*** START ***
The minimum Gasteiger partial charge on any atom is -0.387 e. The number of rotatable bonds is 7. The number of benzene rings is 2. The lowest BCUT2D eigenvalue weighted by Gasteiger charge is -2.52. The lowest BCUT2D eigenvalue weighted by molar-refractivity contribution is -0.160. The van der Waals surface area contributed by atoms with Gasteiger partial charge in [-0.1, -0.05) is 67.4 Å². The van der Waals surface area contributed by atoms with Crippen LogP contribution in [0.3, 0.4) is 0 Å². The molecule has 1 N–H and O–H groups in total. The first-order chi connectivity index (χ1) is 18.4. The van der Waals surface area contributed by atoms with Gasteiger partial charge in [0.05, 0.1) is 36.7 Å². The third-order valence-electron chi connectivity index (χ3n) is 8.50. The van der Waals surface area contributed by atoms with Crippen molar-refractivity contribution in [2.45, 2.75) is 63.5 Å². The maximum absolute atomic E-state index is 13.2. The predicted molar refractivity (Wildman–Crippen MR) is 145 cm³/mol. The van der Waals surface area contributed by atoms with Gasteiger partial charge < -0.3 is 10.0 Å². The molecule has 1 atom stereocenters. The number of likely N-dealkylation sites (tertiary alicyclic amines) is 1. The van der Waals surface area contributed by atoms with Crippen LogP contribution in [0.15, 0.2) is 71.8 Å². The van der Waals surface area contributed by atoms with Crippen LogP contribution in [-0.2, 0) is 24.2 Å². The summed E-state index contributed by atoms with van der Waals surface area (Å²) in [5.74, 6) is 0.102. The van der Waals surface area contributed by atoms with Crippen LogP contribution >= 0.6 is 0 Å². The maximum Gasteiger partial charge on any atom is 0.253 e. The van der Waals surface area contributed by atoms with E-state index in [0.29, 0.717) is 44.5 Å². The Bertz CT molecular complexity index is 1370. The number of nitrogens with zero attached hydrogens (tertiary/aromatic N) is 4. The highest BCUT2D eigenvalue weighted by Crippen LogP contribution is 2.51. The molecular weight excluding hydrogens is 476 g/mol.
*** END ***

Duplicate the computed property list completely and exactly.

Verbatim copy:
The minimum Gasteiger partial charge on any atom is -0.387 e. The number of rotatable bonds is 7. The number of benzene rings is 2. The lowest BCUT2D eigenvalue weighted by Gasteiger charge is -2.52. The lowest BCUT2D eigenvalue weighted by molar-refractivity contribution is -0.160. The van der Waals surface area contributed by atoms with Gasteiger partial charge in [-0.1, -0.05) is 67.4 Å². The van der Waals surface area contributed by atoms with Crippen LogP contribution in [0.3, 0.4) is 0 Å². The molecule has 1 N–H and O–H groups in total. The first-order chi connectivity index (χ1) is 18.4. The van der Waals surface area contributed by atoms with Gasteiger partial charge in [0.05, 0.1) is 36.7 Å². The third-order valence-electron chi connectivity index (χ3n) is 8.50. The van der Waals surface area contributed by atoms with Crippen molar-refractivity contribution in [2.45, 2.75) is 63.5 Å². The maximum absolute atomic E-state index is 13.2. The predicted molar refractivity (Wildman–Crippen MR) is 145 cm³/mol. The van der Waals surface area contributed by atoms with Gasteiger partial charge < -0.3 is 10.0 Å². The molecule has 1 atom stereocenters. The number of likely N-dealkylation sites (tertiary alicyclic amines) is 1. The van der Waals surface area contributed by atoms with Crippen LogP contribution in [0.15, 0.2) is 71.8 Å². The van der Waals surface area contributed by atoms with Crippen LogP contribution in [-0.2, 0) is 24.2 Å². The summed E-state index contributed by atoms with van der Waals surface area (Å²) in [5.74, 6) is 0.102. The van der Waals surface area contributed by atoms with Crippen LogP contribution >= 0.6 is 0 Å². The maximum Gasteiger partial charge on any atom is 0.253 e. The van der Waals surface area contributed by atoms with E-state index in [0.29, 0.717) is 44.5 Å². The Bertz CT molecular complexity index is 1370. The number of nitrogens with zero attached hydrogens (tertiary/aromatic N) is 4. The highest BCUT2D eigenvalue weighted by Crippen LogP contribution is 2.51. The molecular weight excluding hydrogens is 476 g/mol.